NOW AND FOREVER Henry Northmore chats to Metronomy mainman Joseph Mount about the band’s sixth album and his musical evolution as an artist

104 THE LIST 1 Nov 2019–31 Jan 2020

‘I like to describe my stuff as “electro pop” and I quite like how lame it sounds,’ laughs Joseph Mount, the mastermind behind Metronomy. It’s hard to argue with his description, with Metronomy having

evolved from a bedroom project into a gorgeous, swooning pop group.

After releasing a handful of, essentially solo, electronic albums, the turning point was 2011’s English Riviera, a lush exercise in amalgamating house, 70s rock, funk, soul and lounge music. It marked a new chapter in Metronomy’s evolution. Despite his skills as a multi-instrumentalist and producer, Mount found he needed a full band to bring his ambitions to life, adding regular musicians Oscar Cash (saxophone, guitars, keyboards), Anna Prior (drums, vocals), Olugbenga Adelekan (bass) and Michael Lovett (keyboards, guitars) to the ranks. It’s a swelteringly hot day in August when we speak, Metronomy’s sixth album, Metronomy Forever, hasn’t hit the shops yet and Mount is savouring the time between completion and release: ‘The more you release music, the more you mature in terms of your relationship between yourself and each record. Releasing the record is when it starts to be judged, whether critics like it or it does well commercially it’s a very different thing, it becomes a product. So your relationship [with the record] does change. Now it feels like mine, because no one has heard it or had a chance to misunderstand it, once it’s released it belongs to the world . . . if they want it.’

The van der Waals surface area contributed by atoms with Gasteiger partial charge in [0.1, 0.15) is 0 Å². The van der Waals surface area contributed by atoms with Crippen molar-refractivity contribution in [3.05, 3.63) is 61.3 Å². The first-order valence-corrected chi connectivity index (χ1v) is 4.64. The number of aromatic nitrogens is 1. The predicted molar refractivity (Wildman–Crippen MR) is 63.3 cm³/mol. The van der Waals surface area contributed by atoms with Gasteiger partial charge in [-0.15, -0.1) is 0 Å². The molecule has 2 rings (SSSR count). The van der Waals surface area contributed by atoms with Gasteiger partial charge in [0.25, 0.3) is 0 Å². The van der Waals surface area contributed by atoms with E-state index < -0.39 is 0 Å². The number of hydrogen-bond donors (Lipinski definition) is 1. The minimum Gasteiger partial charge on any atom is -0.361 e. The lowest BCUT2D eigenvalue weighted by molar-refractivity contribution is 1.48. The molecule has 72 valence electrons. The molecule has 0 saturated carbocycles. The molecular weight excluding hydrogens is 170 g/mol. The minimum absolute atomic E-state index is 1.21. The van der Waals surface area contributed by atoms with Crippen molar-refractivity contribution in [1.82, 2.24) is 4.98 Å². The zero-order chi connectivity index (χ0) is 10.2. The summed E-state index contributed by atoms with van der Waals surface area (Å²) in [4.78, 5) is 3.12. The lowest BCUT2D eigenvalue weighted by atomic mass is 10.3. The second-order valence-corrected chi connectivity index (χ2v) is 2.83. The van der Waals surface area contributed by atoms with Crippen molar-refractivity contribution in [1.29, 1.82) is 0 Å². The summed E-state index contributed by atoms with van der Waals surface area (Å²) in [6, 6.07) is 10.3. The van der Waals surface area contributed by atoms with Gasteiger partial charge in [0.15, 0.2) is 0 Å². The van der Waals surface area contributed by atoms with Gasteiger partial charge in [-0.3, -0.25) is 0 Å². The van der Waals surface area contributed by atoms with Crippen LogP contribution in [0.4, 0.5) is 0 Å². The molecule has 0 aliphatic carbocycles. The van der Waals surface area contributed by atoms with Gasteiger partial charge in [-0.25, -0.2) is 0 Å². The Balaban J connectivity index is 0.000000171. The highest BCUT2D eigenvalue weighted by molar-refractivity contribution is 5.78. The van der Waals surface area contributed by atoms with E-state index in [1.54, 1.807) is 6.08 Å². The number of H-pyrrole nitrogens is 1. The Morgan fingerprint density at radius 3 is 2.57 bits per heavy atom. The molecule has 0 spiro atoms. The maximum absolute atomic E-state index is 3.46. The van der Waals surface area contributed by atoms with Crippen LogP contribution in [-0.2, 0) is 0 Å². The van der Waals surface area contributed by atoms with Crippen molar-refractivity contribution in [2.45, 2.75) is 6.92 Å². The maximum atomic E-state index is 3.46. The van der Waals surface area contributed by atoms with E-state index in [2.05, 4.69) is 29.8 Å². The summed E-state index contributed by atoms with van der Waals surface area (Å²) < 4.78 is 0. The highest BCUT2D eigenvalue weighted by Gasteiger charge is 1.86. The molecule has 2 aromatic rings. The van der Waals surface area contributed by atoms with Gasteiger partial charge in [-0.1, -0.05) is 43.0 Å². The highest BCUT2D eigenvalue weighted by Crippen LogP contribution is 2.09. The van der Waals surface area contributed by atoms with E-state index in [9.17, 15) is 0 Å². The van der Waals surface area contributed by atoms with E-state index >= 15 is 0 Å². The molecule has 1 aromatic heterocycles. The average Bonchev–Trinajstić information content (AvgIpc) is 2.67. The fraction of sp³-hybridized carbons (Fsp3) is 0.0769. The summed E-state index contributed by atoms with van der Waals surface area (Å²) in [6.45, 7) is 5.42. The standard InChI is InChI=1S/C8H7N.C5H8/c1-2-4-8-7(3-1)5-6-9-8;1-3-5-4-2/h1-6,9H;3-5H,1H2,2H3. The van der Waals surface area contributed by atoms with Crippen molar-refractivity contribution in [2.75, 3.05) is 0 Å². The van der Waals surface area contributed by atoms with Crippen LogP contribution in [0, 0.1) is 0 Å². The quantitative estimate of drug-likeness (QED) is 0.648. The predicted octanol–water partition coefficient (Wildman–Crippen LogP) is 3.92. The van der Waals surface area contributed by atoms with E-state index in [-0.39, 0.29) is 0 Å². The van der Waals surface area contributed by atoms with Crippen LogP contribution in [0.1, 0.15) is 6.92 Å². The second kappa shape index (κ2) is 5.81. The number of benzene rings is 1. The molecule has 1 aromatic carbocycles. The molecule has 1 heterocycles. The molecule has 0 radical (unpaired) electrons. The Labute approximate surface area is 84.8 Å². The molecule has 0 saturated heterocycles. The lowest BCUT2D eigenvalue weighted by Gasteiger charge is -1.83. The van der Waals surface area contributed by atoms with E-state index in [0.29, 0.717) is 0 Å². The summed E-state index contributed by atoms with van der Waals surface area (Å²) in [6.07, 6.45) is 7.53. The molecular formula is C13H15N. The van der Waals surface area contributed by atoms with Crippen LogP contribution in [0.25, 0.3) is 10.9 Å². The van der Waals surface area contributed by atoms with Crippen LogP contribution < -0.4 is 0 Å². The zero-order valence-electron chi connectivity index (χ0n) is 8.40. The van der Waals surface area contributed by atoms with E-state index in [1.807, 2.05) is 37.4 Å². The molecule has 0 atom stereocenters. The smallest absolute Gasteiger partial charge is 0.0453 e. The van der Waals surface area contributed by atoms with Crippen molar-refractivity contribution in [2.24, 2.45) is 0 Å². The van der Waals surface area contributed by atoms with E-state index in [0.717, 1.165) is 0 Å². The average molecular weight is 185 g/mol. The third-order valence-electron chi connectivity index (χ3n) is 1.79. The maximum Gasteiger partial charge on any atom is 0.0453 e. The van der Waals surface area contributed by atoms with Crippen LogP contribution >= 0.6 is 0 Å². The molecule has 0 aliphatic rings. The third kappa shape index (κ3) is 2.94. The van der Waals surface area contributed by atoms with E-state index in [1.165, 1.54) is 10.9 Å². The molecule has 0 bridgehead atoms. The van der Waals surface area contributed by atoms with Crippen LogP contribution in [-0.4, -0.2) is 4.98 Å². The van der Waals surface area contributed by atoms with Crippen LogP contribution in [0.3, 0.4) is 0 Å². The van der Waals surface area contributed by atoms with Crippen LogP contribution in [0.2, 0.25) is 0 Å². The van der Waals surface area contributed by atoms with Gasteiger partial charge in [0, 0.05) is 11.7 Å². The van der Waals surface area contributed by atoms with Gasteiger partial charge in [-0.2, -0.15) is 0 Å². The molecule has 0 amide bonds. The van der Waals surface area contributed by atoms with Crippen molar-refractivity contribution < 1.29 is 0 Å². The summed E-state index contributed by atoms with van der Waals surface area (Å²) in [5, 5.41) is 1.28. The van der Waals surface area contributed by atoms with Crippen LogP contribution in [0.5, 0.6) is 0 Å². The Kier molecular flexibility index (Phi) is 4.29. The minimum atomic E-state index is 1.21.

Metronomy Forever follows a similar pattern set out on previous albums, drawing on retro influences yet sounding deliciously fresh. At 17 tracks, it represents Metronomy’s longest album to date, flitting between blatant pop songs like ‘Salted Caramel Ice Cream’, alongside instrumental digressions, the thrumming guitars of ‘Lately’ and playful electronica such as ‘Lying Low’.